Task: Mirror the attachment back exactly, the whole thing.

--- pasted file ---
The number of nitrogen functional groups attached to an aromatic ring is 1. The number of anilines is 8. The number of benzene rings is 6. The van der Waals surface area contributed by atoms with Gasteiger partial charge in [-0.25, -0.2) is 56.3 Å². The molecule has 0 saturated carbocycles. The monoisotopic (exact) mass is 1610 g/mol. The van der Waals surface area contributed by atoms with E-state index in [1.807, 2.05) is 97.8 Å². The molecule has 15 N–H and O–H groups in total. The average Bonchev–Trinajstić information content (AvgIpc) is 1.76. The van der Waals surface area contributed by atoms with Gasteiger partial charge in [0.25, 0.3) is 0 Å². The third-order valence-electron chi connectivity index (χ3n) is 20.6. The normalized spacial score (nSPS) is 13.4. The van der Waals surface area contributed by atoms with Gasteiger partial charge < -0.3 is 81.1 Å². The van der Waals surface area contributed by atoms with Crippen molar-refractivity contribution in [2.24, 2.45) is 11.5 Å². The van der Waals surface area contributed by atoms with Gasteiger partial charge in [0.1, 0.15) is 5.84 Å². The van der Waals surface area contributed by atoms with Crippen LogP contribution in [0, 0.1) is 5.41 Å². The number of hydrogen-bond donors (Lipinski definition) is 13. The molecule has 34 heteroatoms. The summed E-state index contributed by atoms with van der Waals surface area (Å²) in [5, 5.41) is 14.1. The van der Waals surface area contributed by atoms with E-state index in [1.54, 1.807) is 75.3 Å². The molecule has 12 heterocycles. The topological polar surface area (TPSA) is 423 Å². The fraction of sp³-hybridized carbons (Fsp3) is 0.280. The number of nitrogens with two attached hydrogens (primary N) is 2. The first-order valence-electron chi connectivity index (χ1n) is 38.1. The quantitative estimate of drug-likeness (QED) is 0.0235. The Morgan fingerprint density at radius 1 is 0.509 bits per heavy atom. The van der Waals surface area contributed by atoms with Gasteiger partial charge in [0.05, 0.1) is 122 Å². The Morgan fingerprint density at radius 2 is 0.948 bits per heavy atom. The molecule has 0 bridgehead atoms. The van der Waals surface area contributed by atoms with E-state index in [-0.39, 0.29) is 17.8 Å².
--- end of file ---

The number of nitrogen functional groups attached to an aromatic ring is 1. The number of anilines is 8. The number of benzene rings is 6. The van der Waals surface area contributed by atoms with Gasteiger partial charge in [-0.25, -0.2) is 56.3 Å². The molecule has 0 saturated carbocycles. The monoisotopic (exact) mass is 1610 g/mol. The van der Waals surface area contributed by atoms with E-state index in [1.807, 2.05) is 97.8 Å². The molecule has 15 N–H and O–H groups in total. The average Bonchev–Trinajstić information content (AvgIpc) is 1.76. The van der Waals surface area contributed by atoms with Gasteiger partial charge in [0.25, 0.3) is 0 Å². The third-order valence-electron chi connectivity index (χ3n) is 20.6. The normalized spacial score (nSPS) is 13.4. The van der Waals surface area contributed by atoms with Gasteiger partial charge < -0.3 is 81.1 Å². The van der Waals surface area contributed by atoms with Crippen molar-refractivity contribution in [2.24, 2.45) is 11.5 Å². The van der Waals surface area contributed by atoms with Gasteiger partial charge in [0.1, 0.15) is 5.84 Å². The van der Waals surface area contributed by atoms with Crippen LogP contribution in [0, 0.1) is 5.41 Å². The number of hydrogen-bond donors (Lipinski definition) is 13. The molecule has 34 heteroatoms. The summed E-state index contributed by atoms with van der Waals surface area (Å²) in [5, 5.41) is 14.1. The van der Waals surface area contributed by atoms with E-state index in [1.54, 1.807) is 75.3 Å². The molecule has 12 heterocycles. The topological polar surface area (TPSA) is 423 Å². The fraction of sp³-hybridized carbons (Fsp3) is 0.280. The number of nitrogens with two attached hydrogens (primary N) is 2. The first-order valence-electron chi connectivity index (χ1n) is 38.1. The quantitative estimate of drug-likeness (QED) is 0.0235. The Morgan fingerprint density at radius 1 is 0.509 bits per heavy atom. The van der Waals surface area contributed by atoms with Gasteiger partial charge in [0.05, 0.1) is 122 Å². The Morgan fingerprint density at radius 2 is 0.948 bits per heavy atom. The molecule has 0 bridgehead atoms. The van der Waals surface area contributed by atoms with E-state index in [-0.39, 0.29) is 17.8 Å².